TARPON SPRINGS – Nobody expected Tarpon Springs to grow as much as it has. The executive board at Florida Hospital North Pinellas certainly didn’t.
But eight years ago, when the emergency room was deemed too small to meet the needs of the community, there wasn’t enough money to fix the problems. Now, they’re looking for the money.
“Access to emergency care is critical to this community,” said Mike Kouskoutis, a Tarpon Springs lawyer who sits on the hospital’s board, at the June 3 City Commission meeting. “The ER is very, very busy and it’s too small.”
Currently, Florida Hospital North Pinellas includes a 13-bed facility, the area’s only accredited chest pain center, a primary stroke center and a no-wait ER (door-to-doctor in five minutes or less). The hospital also offers just nine dedicated ER parking spots and two dedicated ambulance-loading zones, neither of which fully satisfies the needs of patients.
Hospital President and CEO Bruce Bergherm gave a presentation to the Tarpon Springs City Commission about the hospital’s current conditions and future needs.
According to his presentation, total visits to the hospital exceeded 20,000 in 2013, and that number is expected to rise by about 10 percent by the end of this year. Traffic also poses a problem, as there is no traffic light at South Pinellas Avenue and cars and ambulances often have trouble turning into the parking lot.
“The facility was built in 1978,” Bergherm said, “and, frankly, there’s a capacity issue and certainly there’s a privacy issue.”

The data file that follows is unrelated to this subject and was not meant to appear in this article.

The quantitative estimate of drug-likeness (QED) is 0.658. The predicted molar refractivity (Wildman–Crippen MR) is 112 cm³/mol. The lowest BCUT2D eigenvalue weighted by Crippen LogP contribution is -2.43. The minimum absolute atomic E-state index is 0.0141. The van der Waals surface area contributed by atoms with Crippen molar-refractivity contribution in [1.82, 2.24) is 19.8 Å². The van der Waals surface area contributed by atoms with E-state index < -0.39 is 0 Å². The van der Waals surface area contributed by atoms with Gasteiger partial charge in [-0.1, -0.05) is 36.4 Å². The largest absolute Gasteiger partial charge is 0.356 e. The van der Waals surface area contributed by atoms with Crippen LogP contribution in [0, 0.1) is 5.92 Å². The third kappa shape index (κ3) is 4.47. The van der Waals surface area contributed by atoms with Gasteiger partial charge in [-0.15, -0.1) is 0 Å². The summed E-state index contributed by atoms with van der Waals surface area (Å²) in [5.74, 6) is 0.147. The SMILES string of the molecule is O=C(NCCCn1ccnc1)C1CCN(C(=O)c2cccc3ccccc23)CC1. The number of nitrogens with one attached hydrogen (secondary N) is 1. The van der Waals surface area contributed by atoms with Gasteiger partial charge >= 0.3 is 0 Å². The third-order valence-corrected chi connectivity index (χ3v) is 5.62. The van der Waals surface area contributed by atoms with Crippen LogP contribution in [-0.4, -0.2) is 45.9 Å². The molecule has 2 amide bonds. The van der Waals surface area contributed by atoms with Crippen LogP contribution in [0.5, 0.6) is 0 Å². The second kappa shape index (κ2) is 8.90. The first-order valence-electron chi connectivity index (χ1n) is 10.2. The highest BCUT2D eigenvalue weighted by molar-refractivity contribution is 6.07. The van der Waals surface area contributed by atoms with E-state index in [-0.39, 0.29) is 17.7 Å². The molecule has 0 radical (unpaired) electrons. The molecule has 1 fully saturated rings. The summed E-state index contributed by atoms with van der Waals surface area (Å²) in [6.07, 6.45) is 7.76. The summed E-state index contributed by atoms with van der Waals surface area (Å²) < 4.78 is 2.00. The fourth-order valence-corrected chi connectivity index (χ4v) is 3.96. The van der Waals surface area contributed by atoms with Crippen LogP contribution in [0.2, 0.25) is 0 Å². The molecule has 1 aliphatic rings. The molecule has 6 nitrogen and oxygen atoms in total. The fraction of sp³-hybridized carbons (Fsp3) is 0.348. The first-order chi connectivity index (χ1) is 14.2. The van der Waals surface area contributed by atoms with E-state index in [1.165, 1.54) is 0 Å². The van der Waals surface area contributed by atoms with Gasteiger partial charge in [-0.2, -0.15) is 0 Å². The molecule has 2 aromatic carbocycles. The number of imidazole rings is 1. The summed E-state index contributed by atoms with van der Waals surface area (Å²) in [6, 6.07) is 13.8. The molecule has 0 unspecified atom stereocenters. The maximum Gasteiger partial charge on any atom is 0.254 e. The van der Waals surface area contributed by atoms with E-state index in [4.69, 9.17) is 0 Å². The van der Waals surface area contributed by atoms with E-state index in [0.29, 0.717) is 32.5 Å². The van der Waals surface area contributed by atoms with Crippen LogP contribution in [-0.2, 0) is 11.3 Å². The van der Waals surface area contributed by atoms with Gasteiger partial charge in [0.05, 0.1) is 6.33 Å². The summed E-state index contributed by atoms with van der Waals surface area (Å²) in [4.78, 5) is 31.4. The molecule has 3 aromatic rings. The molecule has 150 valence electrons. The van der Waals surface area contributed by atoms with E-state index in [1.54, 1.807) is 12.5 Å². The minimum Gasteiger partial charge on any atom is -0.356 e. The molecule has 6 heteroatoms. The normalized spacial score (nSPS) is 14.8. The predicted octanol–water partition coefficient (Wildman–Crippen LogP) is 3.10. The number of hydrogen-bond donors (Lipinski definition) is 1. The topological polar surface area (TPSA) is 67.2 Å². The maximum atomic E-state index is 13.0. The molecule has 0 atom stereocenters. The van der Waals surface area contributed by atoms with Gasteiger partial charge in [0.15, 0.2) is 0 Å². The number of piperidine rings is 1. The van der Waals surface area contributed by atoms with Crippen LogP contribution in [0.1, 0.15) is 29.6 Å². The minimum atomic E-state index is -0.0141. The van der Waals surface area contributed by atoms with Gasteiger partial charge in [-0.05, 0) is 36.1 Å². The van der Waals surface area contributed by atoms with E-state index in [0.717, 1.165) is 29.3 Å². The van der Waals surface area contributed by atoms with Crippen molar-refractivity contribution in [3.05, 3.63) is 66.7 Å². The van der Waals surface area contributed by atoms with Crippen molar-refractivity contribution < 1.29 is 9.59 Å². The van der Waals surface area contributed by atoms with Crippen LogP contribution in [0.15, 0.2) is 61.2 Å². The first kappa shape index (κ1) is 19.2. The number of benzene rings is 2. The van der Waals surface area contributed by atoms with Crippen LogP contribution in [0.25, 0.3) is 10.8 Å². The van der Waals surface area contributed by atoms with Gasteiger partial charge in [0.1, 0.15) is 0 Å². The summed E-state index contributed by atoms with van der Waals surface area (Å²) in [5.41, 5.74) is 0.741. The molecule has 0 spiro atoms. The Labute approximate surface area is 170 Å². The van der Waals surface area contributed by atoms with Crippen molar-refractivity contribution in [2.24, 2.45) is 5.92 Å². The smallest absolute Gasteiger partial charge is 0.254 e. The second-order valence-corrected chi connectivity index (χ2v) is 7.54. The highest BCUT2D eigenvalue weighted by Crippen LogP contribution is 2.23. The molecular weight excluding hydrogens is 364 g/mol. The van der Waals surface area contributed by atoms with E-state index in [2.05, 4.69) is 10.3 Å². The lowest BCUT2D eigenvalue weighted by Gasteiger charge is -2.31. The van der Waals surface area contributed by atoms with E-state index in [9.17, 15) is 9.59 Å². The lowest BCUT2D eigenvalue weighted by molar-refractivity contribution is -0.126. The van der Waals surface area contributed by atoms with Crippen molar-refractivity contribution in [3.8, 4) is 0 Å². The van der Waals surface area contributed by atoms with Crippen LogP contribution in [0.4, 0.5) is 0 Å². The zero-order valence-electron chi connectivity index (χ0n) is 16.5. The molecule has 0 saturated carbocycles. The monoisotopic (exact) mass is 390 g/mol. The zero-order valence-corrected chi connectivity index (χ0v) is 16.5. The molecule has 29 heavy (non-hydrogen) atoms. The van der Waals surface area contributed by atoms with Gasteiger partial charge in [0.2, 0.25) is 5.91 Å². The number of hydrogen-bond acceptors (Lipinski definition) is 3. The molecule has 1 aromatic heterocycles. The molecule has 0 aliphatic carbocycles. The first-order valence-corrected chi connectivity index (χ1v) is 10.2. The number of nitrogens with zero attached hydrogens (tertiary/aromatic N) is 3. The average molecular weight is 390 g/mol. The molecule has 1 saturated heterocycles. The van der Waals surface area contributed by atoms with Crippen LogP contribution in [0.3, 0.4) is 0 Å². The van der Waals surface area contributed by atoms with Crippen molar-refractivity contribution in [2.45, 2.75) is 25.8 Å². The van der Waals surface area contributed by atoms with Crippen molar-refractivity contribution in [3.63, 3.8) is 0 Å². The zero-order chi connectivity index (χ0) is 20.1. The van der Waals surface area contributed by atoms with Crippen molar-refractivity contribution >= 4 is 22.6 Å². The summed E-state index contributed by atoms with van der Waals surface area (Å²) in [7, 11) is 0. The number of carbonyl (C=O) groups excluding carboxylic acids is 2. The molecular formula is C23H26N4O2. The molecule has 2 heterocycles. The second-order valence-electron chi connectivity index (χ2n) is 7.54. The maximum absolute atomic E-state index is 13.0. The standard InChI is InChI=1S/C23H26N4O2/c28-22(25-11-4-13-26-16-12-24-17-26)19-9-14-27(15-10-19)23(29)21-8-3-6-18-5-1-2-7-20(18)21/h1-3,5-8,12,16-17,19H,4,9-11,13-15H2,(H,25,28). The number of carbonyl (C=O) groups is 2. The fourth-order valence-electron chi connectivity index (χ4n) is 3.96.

In 2008, a study showed that, by 2017, Florida Hospital North Pinellas would need at least 20,000 square feet, costing anywhere from $20 million to $35 million. New estimates would have to be made before the hospital could begin any construction. Due to the size of the project, a special referendum to gain public approval would likely be needed.
A newly developed committee, including representatives from the hospital, the city, the Helen Ellis Memorial Hospital Foundation and Adventist Health System, will begin a study into the hospital’s needs and the finances associated with such growth. City Commissioner Townsend Tarapani expressed his desire to see the project move forward and volunteered to serve as a liaison on the committee at the June 3 City Commission meeting.
Kouskoutis concluded the presentation by thanking the Commission for their consideration and their continued support of the hospital.
“Back in ’08, when we looked at the pricing of what it would be, there were cheaper ways to do it,” Kouskoutis said. “But this community deserves the best.”